Are EVs More Fuel Efficient Than Gasoline and Diesel Cars?

January 5, 2022 By , ,

January 5, 2022
By Gary Yowell 

The U.S. Environmental Protection Agency (EPA), California Air Resources Board (CARB), and EV promoters often claim EVs have three times higher fuel economy than their gasoline counterparts. This is like saying eggs come from grocery stores, which is true, but ignores the fact that eggs originate from laying hens before being shipped to and sold from grocery stores. Similarly, electric vehicles (EVs) are very efficient – almost as energy efficient as the highest fuel economy gasoline and diesel vehicles – and EVs do have three times more fuel economy than their gasoline and diesel counterparts, but this is only true when looking solely at the conversion of energy stored in their batteries into power for propelling the vehicle and ignoring the 59% energy losses upstream from power plants and power lines.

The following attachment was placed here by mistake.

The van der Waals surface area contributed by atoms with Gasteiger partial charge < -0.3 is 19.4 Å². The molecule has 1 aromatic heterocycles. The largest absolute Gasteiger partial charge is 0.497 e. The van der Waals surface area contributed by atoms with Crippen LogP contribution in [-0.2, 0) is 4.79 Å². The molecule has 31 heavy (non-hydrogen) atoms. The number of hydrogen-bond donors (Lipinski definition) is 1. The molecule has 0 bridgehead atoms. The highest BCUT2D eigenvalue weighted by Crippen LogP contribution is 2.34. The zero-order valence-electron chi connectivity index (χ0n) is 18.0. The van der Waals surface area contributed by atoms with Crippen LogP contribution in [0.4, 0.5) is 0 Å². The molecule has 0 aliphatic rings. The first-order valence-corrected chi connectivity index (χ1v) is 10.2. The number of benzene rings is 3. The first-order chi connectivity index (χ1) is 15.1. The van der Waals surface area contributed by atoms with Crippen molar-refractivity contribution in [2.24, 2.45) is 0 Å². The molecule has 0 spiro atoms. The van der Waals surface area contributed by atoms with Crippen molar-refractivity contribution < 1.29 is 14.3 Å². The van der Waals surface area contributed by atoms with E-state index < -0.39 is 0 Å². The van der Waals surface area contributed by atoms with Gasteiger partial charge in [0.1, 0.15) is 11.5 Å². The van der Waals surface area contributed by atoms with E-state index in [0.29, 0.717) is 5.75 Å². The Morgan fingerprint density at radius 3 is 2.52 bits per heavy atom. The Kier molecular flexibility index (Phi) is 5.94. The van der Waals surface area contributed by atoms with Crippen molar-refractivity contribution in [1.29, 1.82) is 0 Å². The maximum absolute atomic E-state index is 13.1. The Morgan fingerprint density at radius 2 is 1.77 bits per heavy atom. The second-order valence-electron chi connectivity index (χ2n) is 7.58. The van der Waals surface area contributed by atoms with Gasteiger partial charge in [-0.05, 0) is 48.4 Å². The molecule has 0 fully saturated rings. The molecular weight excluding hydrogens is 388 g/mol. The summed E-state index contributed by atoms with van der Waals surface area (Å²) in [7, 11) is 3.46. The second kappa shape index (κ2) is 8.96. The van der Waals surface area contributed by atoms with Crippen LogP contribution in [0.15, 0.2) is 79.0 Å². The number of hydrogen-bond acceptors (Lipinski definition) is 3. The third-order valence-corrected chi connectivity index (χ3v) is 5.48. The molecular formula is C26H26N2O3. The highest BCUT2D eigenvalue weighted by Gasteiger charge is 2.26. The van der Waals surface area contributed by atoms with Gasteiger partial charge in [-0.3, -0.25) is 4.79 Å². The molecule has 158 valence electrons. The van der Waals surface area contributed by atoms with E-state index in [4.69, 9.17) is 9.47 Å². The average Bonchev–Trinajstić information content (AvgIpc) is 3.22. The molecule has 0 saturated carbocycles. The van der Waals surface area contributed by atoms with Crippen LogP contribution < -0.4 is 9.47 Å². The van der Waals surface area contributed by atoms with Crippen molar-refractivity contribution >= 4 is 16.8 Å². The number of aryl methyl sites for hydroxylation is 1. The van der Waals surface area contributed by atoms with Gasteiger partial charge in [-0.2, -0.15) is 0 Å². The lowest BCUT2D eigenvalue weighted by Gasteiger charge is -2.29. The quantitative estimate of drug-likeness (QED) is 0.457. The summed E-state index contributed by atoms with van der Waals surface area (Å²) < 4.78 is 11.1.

This misunderstanding around EV miles per gallon (mpg) estimates began in the early 1990s with the production of the earliest EVs. At that time, EV promoters converted the EV’s electricity consumption (in kilowatt-hours) directly into gasoline gallon equivalents. This approach gave EVs 100-150 mpg fuel economy ratings but didn’t take into account the fact that electricity has to be produced. To provide a more accurate accounting of the full picture of EV fuel economy, the Argonne National Laboratory (ANL) stepped in to develop a Wells-to-Wheels (WTW) analysis for industry and government to use. In part, this WTW analysis was intended to deepen society’s (and EPA’s) understanding of this topic to avoid misrepresenting EV-to-ICE (internal combustion engine) power train comparisons. Today, the ANL WTW methodology has been embedded in the widely-used GREET model and become the cornerstone of modern greenhouse gas analysis for vehicles, especially EVs. When accounting for electricity production losses, ANL’s WTW methodology shows that EV fuel economy averaged 45 mpg, not the 100-150 mpg originally claimed. Still, EPA, CARB, and others promoting battery electric vehicles (BEVs) repeat the claim that EVs have three times the fuel economy of their gasoline and diesel counterparts, ignoring ANL’s methodology.